- Hua, A, O’Gallagher, K, Sado, D, et al. 2020. Life-threatening cardiac tamponade complicating myo-pericarditis in COVID-19. Eur Heart J. 41: 2130. PMID: 32227076
- Johri, AM, Galen, B, Kirkpatrick, JN, et al. 2020. ASE statement on point-of-care ultrasound during the 2019 novel coronavirus pandemic. J Am Soc Echocardiogr. 33: 670–673. PMID: 32503704
- Meyer, P, Degrauwe, S, Van Delden, C, et al. 2020. Typical takotsubo syndrome triggered by SARS-CoV-2 infection. Eur Heart J. 41: 1860. PMID: 32285915
- Neskovic, AN, Hagendorff, A, Lancellotti, P, et al. 2013. Emergency echocardiography: The European association of cardiovascular imaging recommendations. Eur Heart J Cardiovasc Imaging. 14: 1–11. PMID: 23239795
- Nguyen, VTQ, Ho, JE, Ho, CY, et al. 2008. Handheld echocardiography offers rapid assessment of clinical volume status. Am Heart J. 156: 537–542. PMID: 18760138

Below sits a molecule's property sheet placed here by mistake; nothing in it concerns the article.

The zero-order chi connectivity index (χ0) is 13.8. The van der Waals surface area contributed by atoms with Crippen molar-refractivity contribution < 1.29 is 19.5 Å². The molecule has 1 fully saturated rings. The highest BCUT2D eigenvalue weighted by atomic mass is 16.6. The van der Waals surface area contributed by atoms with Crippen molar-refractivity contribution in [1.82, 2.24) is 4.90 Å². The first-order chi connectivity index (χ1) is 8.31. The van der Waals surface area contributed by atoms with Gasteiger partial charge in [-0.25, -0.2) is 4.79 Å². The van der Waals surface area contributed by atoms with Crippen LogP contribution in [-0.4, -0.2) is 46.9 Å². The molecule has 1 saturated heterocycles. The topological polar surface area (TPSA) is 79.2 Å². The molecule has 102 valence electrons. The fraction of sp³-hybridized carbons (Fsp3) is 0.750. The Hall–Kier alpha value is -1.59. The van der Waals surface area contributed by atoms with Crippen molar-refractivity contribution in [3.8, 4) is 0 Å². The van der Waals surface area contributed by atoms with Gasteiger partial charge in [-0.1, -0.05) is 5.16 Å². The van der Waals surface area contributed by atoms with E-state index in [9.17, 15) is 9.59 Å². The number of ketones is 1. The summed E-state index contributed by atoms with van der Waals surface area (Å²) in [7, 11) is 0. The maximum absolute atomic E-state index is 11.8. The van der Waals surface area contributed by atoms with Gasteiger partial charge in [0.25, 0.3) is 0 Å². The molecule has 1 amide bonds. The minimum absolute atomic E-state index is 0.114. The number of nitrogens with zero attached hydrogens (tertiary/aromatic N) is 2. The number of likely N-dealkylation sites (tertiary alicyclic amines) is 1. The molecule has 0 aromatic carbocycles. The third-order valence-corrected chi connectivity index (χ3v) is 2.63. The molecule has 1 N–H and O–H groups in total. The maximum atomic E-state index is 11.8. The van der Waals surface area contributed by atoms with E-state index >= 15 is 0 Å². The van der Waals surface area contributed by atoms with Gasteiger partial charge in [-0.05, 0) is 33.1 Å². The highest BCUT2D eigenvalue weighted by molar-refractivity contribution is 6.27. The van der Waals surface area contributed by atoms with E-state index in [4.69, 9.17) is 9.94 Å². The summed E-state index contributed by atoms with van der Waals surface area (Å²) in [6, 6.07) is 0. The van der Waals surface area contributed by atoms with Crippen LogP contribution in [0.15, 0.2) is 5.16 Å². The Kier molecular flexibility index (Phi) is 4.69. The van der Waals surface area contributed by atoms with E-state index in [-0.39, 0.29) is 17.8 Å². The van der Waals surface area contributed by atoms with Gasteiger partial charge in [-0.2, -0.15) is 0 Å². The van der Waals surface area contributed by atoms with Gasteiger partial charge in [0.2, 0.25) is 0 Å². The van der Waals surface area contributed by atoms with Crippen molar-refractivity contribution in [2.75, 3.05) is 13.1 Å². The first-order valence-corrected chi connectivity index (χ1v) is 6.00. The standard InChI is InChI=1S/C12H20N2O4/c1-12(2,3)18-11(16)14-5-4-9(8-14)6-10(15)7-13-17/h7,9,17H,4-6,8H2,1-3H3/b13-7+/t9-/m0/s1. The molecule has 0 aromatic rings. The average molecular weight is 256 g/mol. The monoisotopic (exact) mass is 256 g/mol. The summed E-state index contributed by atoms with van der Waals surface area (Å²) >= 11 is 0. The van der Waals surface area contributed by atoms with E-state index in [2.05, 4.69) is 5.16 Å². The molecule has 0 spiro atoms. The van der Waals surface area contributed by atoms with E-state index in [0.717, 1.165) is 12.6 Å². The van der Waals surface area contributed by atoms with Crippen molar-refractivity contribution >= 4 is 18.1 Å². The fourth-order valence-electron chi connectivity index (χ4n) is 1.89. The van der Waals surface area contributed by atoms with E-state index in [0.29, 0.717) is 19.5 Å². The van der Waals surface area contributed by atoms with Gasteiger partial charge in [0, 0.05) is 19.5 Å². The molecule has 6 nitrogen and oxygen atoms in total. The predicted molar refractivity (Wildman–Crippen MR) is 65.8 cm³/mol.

- Poissy, J, Goutay, J, Caplan, M, et al. 2020. Pulmonary embolism in patients with COVID-19: Awareness of an increased prevalence. Circulation. 142: 184–186. PMID: 32330083
- Shi, S, Qin, M, Shen, B, et al. 2020. Association of cardiac injury with mortality in hospitalized patients with COVID-19 in Wuhan, China. JAMA Cardiol. 5: 802–810. PMID: 32211816
- The American Society of Echocardiography. ASE statement on protection of patients and echocardiography service providers during the 2019 novel coronavirus outbreak. 2020. ASEcho.org. https://www.asecho.org
- The American Society of Echocardiography. Cleaning recommendations from ultrasound manufacturers. 2020. ASEcho.org. https://www.asecho.org
- The Department of Health and Social Care (DHSC), Public Health Wales (PHW), Public Health Agency (PHA) Northern Ireland, Health Protection Scotland (HPS) and Public Health England. COVID-19: Guidance for infection prevention and control in healthcare settings. Version 1.0. 2020. rcslt.org. https://www.rcslt.org
- Zeng, JH, Liu, YX, Yuan, J, et al. 2020. First case of COVID-19 complicated with fulminant myocarditis: A case report and insights. Infection. 48: 773–777. PMID: 32277408